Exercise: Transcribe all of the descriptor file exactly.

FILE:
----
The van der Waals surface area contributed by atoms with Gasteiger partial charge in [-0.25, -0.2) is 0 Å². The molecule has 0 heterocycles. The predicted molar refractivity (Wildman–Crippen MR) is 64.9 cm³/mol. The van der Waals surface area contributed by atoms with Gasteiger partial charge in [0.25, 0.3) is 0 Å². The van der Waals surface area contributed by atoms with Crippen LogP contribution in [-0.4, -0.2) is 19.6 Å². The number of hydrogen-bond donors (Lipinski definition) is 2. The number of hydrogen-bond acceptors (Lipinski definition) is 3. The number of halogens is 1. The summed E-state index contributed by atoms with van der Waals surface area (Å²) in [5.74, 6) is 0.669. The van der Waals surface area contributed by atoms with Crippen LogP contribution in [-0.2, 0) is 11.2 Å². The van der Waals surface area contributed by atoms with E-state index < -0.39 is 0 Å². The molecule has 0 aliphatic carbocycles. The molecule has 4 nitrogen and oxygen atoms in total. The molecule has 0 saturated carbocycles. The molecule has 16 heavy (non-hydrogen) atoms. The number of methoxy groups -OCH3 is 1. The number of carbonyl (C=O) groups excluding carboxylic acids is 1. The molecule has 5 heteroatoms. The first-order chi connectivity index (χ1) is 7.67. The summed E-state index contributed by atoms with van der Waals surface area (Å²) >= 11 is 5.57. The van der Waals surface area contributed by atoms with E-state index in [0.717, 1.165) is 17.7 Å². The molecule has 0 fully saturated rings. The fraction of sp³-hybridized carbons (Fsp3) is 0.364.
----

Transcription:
The van der Waals surface area contributed by atoms with Gasteiger partial charge in [-0.25, -0.2) is 0 Å². The molecule has 0 heterocycles. The predicted molar refractivity (Wildman–Crippen MR) is 64.9 cm³/mol. The van der Waals surface area contributed by atoms with Gasteiger partial charge in [0.25, 0.3) is 0 Å². The van der Waals surface area contributed by atoms with Crippen LogP contribution in [-0.4, -0.2) is 19.6 Å². The number of hydrogen-bond donors (Lipinski definition) is 2. The number of hydrogen-bond acceptors (Lipinski definition) is 3. The number of halogens is 1. The summed E-state index contributed by atoms with van der Waals surface area (Å²) in [5.74, 6) is 0.669. The van der Waals surface area contributed by atoms with Crippen LogP contribution in [-0.2, 0) is 11.2 Å². The van der Waals surface area contributed by atoms with E-state index < -0.39 is 0 Å². The molecule has 0 aliphatic carbocycles. The molecule has 4 nitrogen and oxygen atoms in total. The molecule has 0 saturated carbocycles. The molecule has 16 heavy (non-hydrogen) atoms. The number of methoxy groups -OCH3 is 1. The number of carbonyl (C=O) groups excluding carboxylic acids is 1. The molecule has 5 heteroatoms. The first-order chi connectivity index (χ1) is 7.67. The summed E-state index contributed by atoms with van der Waals surface area (Å²) >= 11 is 5.57. The van der Waals surface area contributed by atoms with E-state index in [0.717, 1.165) is 17.7 Å². The molecule has 0 fully saturated rings. The fraction of sp³-hybridized carbons (Fsp3) is 0.364.